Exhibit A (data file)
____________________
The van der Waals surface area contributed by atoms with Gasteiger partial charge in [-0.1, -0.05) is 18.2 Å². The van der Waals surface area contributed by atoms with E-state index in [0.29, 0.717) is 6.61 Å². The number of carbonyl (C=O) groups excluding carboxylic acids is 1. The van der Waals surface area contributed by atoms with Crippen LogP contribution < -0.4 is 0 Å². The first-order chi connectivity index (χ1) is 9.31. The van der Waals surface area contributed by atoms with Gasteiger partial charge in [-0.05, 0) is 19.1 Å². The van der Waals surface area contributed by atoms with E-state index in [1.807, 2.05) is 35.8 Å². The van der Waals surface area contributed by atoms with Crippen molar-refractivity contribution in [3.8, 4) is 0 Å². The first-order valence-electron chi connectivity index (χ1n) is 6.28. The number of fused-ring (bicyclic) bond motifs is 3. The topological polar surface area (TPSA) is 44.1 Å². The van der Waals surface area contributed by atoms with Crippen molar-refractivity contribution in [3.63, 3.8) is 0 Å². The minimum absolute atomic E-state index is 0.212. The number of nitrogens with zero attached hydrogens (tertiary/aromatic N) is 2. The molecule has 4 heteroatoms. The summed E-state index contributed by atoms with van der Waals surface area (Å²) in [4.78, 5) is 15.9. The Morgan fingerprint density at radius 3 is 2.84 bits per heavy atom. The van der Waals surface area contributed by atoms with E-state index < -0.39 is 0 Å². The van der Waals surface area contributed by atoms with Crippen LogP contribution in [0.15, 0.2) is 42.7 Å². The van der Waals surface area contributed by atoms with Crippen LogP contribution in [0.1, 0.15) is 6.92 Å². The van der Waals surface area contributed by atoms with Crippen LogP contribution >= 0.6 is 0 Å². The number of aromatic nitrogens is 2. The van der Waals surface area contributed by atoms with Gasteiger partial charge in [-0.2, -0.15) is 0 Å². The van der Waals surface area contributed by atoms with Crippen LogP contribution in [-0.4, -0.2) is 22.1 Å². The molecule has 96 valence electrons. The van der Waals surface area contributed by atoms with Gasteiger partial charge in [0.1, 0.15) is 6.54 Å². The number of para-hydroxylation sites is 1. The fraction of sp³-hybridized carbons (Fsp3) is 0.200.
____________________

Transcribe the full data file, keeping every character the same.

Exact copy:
The van der Waals surface area contributed by atoms with Gasteiger partial charge in [-0.1, -0.05) is 18.2 Å². The van der Waals surface area contributed by atoms with E-state index in [0.29, 0.717) is 6.61 Å². The number of carbonyl (C=O) groups excluding carboxylic acids is 1. The van der Waals surface area contributed by atoms with Crippen LogP contribution < -0.4 is 0 Å². The first-order chi connectivity index (χ1) is 9.31. The van der Waals surface area contributed by atoms with Gasteiger partial charge in [-0.05, 0) is 19.1 Å². The van der Waals surface area contributed by atoms with E-state index in [1.807, 2.05) is 35.8 Å². The van der Waals surface area contributed by atoms with Crippen molar-refractivity contribution in [3.8, 4) is 0 Å². The first-order valence-electron chi connectivity index (χ1n) is 6.28. The number of fused-ring (bicyclic) bond motifs is 3. The topological polar surface area (TPSA) is 44.1 Å². The van der Waals surface area contributed by atoms with Crippen molar-refractivity contribution in [3.63, 3.8) is 0 Å². The minimum absolute atomic E-state index is 0.212. The number of nitrogens with zero attached hydrogens (tertiary/aromatic N) is 2. The molecule has 4 heteroatoms. The summed E-state index contributed by atoms with van der Waals surface area (Å²) in [4.78, 5) is 15.9. The Morgan fingerprint density at radius 3 is 2.84 bits per heavy atom. The van der Waals surface area contributed by atoms with E-state index < -0.39 is 0 Å². The van der Waals surface area contributed by atoms with Crippen LogP contribution in [0.15, 0.2) is 42.7 Å². The van der Waals surface area contributed by atoms with Crippen LogP contribution in [0.1, 0.15) is 6.92 Å². The van der Waals surface area contributed by atoms with Crippen LogP contribution >= 0.6 is 0 Å². The number of aromatic nitrogens is 2. The van der Waals surface area contributed by atoms with Gasteiger partial charge in [-0.2, -0.15) is 0 Å². The van der Waals surface area contributed by atoms with Crippen LogP contribution in [-0.4, -0.2) is 22.1 Å². The molecule has 96 valence electrons. The van der Waals surface area contributed by atoms with Gasteiger partial charge in [0.1, 0.15) is 6.54 Å². The number of para-hydroxylation sites is 1. The fraction of sp³-hybridized carbons (Fsp3) is 0.200.